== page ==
Mr. Sorenson began by asking what exactly the Raynors wanted to do with the house at 3 Main Street and to provide any visuals to explain. Mr. Kossayda stated that the plans were submitted as Exhibit 9 and explained that the proposal is to move the house in the same orientation to the other side of the barn, attaching it to the barn’s northwest corner, and adding a garage. Mr. Kossayda added that the stone foundation needs repair and the house needs extensive repair and, rather than adding significant square footage by building an addition to connect the two structures, which was the initial plan, the Raynors determined with their architect that moving the structure would be more affordable and more in keeping with the regulations.
Asked the comparison of the square footage between the existing and proposed structures, the applicant replied that the total living space of the main house, the garage and the barn, which was being converted to living space, was approximately 5,500 square feet. The existing square footage of the house, without the barn, is about 2,500 square feet. Adding an infill addition without relocating the house would mean about 8,000 square feet. Mr. Kossayda noted that the HDC had urged the applicant to go through with an infill.
Hal Grant asked what the square footage of the angled ell totaled and if that would be removed. Mr. Raynor confirmed that it was part of the plan to remove it, but that they would concede to keeping it if required as the HDC wished, and that it approximated 1,000 square feet. Mr. Kossayda added that the original windows on the front of the house would remain, given it was determined they can be saved, and that, regarding additional concessions by his client, louvered vents would be installed on the cupola rather than glass, dormered gables or clear stories rather than full risers would be added to the barn, and the size of the windows on the barn would be reduced and in a six over six pattern.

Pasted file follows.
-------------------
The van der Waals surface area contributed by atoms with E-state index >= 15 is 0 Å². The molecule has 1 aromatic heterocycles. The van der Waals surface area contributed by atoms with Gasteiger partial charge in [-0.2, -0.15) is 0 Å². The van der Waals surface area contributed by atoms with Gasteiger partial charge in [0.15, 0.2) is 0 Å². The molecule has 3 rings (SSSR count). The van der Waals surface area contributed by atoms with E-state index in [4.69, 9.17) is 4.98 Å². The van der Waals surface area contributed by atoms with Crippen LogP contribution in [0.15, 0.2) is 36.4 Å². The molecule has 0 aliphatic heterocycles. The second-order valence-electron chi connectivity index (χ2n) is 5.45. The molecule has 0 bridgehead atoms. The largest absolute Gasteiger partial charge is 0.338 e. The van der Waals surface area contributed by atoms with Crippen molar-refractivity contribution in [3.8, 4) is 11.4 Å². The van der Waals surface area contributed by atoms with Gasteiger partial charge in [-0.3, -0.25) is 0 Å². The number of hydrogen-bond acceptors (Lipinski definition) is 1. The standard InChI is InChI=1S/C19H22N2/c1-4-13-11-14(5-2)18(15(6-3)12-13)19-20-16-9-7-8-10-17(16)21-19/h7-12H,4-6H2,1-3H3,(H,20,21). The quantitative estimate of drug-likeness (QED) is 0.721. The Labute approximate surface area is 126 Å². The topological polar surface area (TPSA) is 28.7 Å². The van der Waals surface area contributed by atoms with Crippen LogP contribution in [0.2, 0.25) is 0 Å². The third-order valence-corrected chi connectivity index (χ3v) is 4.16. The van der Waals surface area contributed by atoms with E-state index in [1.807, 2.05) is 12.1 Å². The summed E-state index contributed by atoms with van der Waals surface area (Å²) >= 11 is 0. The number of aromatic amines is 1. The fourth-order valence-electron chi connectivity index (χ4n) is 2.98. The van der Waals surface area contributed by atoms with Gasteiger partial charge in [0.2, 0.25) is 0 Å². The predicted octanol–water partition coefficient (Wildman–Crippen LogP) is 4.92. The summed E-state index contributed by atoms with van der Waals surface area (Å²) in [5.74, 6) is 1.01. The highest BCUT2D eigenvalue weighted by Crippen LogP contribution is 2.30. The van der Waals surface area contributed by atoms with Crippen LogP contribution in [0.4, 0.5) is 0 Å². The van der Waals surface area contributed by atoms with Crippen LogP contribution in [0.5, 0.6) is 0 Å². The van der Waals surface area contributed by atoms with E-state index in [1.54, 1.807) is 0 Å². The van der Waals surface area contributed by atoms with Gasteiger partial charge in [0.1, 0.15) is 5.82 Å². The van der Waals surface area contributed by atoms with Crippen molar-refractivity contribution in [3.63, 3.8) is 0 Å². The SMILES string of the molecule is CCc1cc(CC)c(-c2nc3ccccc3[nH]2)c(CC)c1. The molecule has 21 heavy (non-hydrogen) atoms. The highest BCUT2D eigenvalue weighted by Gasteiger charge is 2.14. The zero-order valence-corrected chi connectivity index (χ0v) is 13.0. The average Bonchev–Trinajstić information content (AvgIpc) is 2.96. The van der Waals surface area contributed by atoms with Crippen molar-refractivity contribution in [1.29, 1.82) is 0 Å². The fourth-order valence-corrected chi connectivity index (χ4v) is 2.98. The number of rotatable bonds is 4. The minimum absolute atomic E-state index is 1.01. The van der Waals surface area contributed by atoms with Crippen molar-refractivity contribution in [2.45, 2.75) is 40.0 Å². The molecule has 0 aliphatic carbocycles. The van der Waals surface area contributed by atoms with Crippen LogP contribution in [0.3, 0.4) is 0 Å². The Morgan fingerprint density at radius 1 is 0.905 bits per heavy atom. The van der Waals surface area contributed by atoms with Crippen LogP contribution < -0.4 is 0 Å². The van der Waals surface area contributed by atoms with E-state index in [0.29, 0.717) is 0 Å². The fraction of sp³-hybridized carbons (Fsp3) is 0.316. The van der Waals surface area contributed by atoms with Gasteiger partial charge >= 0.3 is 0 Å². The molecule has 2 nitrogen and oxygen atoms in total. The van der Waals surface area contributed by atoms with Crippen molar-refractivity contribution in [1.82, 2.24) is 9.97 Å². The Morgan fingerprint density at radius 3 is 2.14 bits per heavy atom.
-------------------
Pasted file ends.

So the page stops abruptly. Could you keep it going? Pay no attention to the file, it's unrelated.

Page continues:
Mr. Sorenson then asked what the HDC had approved, or agreed to, as part of the plan at the June 27 meeting. His hope, he stated, was to assess what issues lay before the ZBA and if the ZBA believes the decisions made by the HDC regarding approvals were consistent with the ZBA’s views of the facts. Mr. Kossayda referred to the design elements set forth on April 17. It was confirmed that the HDC’s 4-1 vote to retain the angled ell was a reversal of a prior decision to allow its demolition. Mr. Sorenson noted that the board accepted the orientation of the façade to the road, after which Mr. Kossayda referred to the site plan up on the screen and explained the layout of the property and the proposal. Mr. Kossayda continued that the second element was the requirement that, if the garage was added, it must be secondary to the house and the barn, and the HDC agreed it was recessed and subservient enough. Mr. Kossayda added that house was designed so that all elements were staggered and could not be seen from the road at the same time. The HDC had discussed maintaining the relationship of the house to the wing, which is being done, and maintaining the relationship of the house and the barn, with the house as the primary element and the house façade forward of the barn façade. The HDC agreed this condition was met in the proposal.
Asked by Mr. Sorenson about any discussion of the doors on the garage and their location, Mr. Kossayda replied that, initially, the HDC was concerned about the doors facing the road but, after discussing the other houses in town with this feature, the HDC subsequently was not concerned about the garage doors facing Main Street. Mr. Kossayda moved to the next design parameter, the visibility of the entire house façade which, he stated, the HDC agreed the proposal maintained. The HDC also agreed that the proposal satisfied their condition that the elevation of the house relative to the elevation of the barn was maintained.
Mr. Sorenson referenced from the June 27 minutes the motion made by HDC member Tom Weller regarding the spatial relationships, and the subsequent vote of 4-1 in favor that the house met the essential spatial relationships as noted in the HDC’s April 17 meeting. Mr. Sorenson asked to discuss the one opposing vote, focused on concern about the spatial relationship of the garage to the house. Mr. Kossayda responded that the house will remain prominent and he explained the design features of the proposed garage doors to attempt to match the existing barn doors and that the spatial relationship between the garage and the house are no different from that of other homes in the historic district. In support of this, Mr. Raynor submitted photographs of examples on Main Street, Church Street and Prospect Street, attached to these minutes as Exhibit A. Mr. Raynor added that, initially, the proposal entailed the garage on the south side of the house but, at Mr. Weller’s suggestion, it was moved to the north side in an effort to reduce its visibility from the road.
Mr. Kossayda summarized that his clients feel the HDC was correct in these matters and that the proposal complies with the requirements set forth on April 17. Subsequently, Mr. Sorenson suggested turning to the guidelines incorporated in the HDC regulations, particularly the provisions cited by Kathy Scott as the reasons for denying it. The HDC’s Guidelines for Property Owners, approved at Town Meeting 1969, were shown on the screen.